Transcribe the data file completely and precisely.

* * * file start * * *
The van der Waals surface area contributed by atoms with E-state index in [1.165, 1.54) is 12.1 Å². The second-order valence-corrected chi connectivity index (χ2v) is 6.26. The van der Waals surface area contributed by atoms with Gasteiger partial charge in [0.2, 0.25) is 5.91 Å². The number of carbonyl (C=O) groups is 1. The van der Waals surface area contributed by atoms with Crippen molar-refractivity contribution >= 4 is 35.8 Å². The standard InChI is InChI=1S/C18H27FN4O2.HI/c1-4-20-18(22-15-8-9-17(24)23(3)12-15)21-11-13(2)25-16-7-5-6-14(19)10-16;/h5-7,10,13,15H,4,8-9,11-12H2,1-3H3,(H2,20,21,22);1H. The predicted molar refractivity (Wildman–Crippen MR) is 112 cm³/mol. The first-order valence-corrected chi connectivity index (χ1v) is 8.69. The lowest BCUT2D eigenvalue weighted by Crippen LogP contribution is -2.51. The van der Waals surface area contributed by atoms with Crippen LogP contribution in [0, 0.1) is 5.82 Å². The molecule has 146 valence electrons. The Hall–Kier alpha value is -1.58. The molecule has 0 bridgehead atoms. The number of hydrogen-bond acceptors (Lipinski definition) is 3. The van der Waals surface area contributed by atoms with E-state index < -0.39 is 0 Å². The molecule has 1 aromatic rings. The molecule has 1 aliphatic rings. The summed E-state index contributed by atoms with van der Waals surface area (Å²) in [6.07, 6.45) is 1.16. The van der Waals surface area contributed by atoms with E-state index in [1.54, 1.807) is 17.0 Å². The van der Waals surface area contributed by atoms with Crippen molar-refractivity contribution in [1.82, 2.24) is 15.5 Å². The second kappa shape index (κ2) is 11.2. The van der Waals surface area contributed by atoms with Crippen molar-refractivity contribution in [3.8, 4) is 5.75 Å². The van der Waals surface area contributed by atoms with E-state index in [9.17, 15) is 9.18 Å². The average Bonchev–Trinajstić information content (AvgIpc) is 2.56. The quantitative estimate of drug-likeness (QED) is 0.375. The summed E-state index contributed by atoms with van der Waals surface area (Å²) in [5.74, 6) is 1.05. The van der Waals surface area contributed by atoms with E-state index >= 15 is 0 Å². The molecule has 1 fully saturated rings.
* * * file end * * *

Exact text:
The van der Waals surface area contributed by atoms with E-state index in [1.165, 1.54) is 12.1 Å². The second-order valence-corrected chi connectivity index (χ2v) is 6.26. The van der Waals surface area contributed by atoms with Gasteiger partial charge in [0.2, 0.25) is 5.91 Å². The number of carbonyl (C=O) groups is 1. The van der Waals surface area contributed by atoms with Crippen molar-refractivity contribution >= 4 is 35.8 Å². The standard InChI is InChI=1S/C18H27FN4O2.HI/c1-4-20-18(22-15-8-9-17(24)23(3)12-15)21-11-13(2)25-16-7-5-6-14(19)10-16;/h5-7,10,13,15H,4,8-9,11-12H2,1-3H3,(H2,20,21,22);1H. The predicted molar refractivity (Wildman–Crippen MR) is 112 cm³/mol. The first-order valence-corrected chi connectivity index (χ1v) is 8.69. The lowest BCUT2D eigenvalue weighted by Crippen LogP contribution is -2.51. The van der Waals surface area contributed by atoms with Crippen LogP contribution in [0, 0.1) is 5.82 Å². The molecule has 146 valence electrons. The Hall–Kier alpha value is -1.58. The molecule has 0 bridgehead atoms. The number of hydrogen-bond acceptors (Lipinski definition) is 3. The van der Waals surface area contributed by atoms with E-state index < -0.39 is 0 Å². The molecule has 1 aromatic rings. The molecule has 1 aliphatic rings. The summed E-state index contributed by atoms with van der Waals surface area (Å²) in [6.07, 6.45) is 1.16. The van der Waals surface area contributed by atoms with E-state index in [1.54, 1.807) is 17.0 Å². The van der Waals surface area contributed by atoms with Crippen molar-refractivity contribution in [1.82, 2.24) is 15.5 Å². The second kappa shape index (κ2) is 11.2. The van der Waals surface area contributed by atoms with Crippen molar-refractivity contribution in [3.8, 4) is 5.75 Å². The van der Waals surface area contributed by atoms with E-state index in [9.17, 15) is 9.18 Å². The average Bonchev–Trinajstić information content (AvgIpc) is 2.56. The quantitative estimate of drug-likeness (QED) is 0.375. The summed E-state index contributed by atoms with van der Waals surface area (Å²) in [5.74, 6) is 1.05. The van der Waals surface area contributed by atoms with E-state index >= 15 is 0 Å². The molecule has 1 fully saturated rings.